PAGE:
DAKOTA LACROIX: [:

Yeah. It is so fun.

SHAUN CHAMBERLIN: [:

It is so fun, and and David's a very fun writer. Someone, someone described to me, it's like reading a book where the author is winking at you constantly. Part of the challenge of kind of straight jacketing Lean Logic into a linear narrative, in a sense it's a big part of the beauty of Lean Logic is it's holistic structure.

It's the fact that everything connects to everything else and that there isn't one pathway to follow, because that's

DAKOTA LACROIX: [:

Yeah, right.

SHAUN CHAMBERLIN: [:

Because that's both how David thought, but also how the world works. I mean, you know, Muir said famously, "every time I try and pull out something to look at it, I find it hitched to everything else in the universe."

And that's real, you know, and that's kind of why Lean Logic is written that way, but the other thing to come right back to what you were saying about presence is that I think David himself is so committed to everyday people taking power and control in their own lives, like unleashing the collective genius of communities, as he would say, it was so committed to that, that I think he was actually a bit uncomfortable with the role of author, because the role of author, if you think about it, by its very nature is basically a bit like standing on a soapbox and just saying a bunch of stuff and people just pick it up and listen, right? It's not really a very interactive process, the author reader relationship.

And I, I think actually the, the, the very, the very inherent structure of Lean Logic was David's rebellion against that sort of top-down author reader relationship, and he was saying, well know, I'm going to force you to be an active participant in reading this book, you know, you're going to have to choose your path through it and follow your path of interest.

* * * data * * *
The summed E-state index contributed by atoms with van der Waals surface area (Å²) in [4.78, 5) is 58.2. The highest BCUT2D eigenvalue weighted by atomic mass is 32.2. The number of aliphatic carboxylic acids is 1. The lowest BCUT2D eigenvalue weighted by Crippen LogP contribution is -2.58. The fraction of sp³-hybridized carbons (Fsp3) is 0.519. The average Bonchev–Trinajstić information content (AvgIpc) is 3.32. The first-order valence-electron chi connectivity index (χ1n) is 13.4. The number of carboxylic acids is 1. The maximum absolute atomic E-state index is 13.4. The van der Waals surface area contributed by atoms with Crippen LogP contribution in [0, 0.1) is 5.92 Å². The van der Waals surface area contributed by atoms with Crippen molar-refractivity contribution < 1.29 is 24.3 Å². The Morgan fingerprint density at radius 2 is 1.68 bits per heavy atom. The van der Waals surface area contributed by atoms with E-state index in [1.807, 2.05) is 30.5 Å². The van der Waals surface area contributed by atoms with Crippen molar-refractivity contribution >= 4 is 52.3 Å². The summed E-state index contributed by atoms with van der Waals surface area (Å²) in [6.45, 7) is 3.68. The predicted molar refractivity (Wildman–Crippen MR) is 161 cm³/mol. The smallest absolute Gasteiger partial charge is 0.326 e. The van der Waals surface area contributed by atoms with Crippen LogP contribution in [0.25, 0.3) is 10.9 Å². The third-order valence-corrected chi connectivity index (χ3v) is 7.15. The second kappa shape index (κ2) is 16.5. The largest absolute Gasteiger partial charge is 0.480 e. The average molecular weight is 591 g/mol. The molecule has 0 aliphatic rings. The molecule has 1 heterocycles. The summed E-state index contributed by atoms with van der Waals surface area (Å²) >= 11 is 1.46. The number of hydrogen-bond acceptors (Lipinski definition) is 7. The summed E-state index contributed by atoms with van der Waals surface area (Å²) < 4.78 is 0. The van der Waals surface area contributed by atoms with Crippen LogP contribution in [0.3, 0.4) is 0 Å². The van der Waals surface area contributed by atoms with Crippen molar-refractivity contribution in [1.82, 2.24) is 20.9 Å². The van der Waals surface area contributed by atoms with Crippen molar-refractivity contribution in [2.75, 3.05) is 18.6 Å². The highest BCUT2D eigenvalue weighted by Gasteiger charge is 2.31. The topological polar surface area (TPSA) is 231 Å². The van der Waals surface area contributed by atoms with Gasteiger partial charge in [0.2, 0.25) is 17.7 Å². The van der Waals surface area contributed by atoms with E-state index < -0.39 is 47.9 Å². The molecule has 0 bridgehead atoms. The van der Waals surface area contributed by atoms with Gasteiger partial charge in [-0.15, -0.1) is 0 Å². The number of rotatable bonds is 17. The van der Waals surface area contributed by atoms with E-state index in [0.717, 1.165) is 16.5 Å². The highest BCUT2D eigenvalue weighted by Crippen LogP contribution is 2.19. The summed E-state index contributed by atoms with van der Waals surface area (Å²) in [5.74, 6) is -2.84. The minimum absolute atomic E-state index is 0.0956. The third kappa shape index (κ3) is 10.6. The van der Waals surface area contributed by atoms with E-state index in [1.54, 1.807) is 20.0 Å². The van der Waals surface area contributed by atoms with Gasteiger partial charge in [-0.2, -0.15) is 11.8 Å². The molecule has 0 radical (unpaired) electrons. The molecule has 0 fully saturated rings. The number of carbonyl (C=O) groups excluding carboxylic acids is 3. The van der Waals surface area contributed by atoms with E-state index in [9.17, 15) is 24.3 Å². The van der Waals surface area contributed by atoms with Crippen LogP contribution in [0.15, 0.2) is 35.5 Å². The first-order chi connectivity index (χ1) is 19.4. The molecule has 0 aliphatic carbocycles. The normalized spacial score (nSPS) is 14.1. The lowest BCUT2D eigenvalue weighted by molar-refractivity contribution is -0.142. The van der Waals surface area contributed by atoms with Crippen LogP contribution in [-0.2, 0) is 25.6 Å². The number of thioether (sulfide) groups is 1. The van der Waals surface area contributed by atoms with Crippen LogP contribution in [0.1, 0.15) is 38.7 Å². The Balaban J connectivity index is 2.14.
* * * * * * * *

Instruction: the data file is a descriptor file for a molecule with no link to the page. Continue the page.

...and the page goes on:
Don't, don't make me some expo is going to tell you what to do. And I only realized that after sort of living and working with the book for quite a long time, but the very structure of it, I think reflects the message. And so I do think that Lean Logic is, is the masterpiece.

NAKASI FORTUNE: [:

And so from lean logic, the 600 page dictionary to surviving the future culture, carnival, capital in the aftermath of the market economy, to surviving the future conversations of our time, to surviving the future conversations for our time, the deeper dive. How did that evolution from dictionary to smarter book to full fledged course happen Shaun?

SHAUN CHAMBERLIN: [:the Future, in, at the end of:

And so then, you know, a lot of people were contacting me and, you know, saying, you know, wanting me to talk about the books or to engage about the books or just to talk with me about that. And so we thought it would make a lot of sense to have some kind of course that people could come engage with.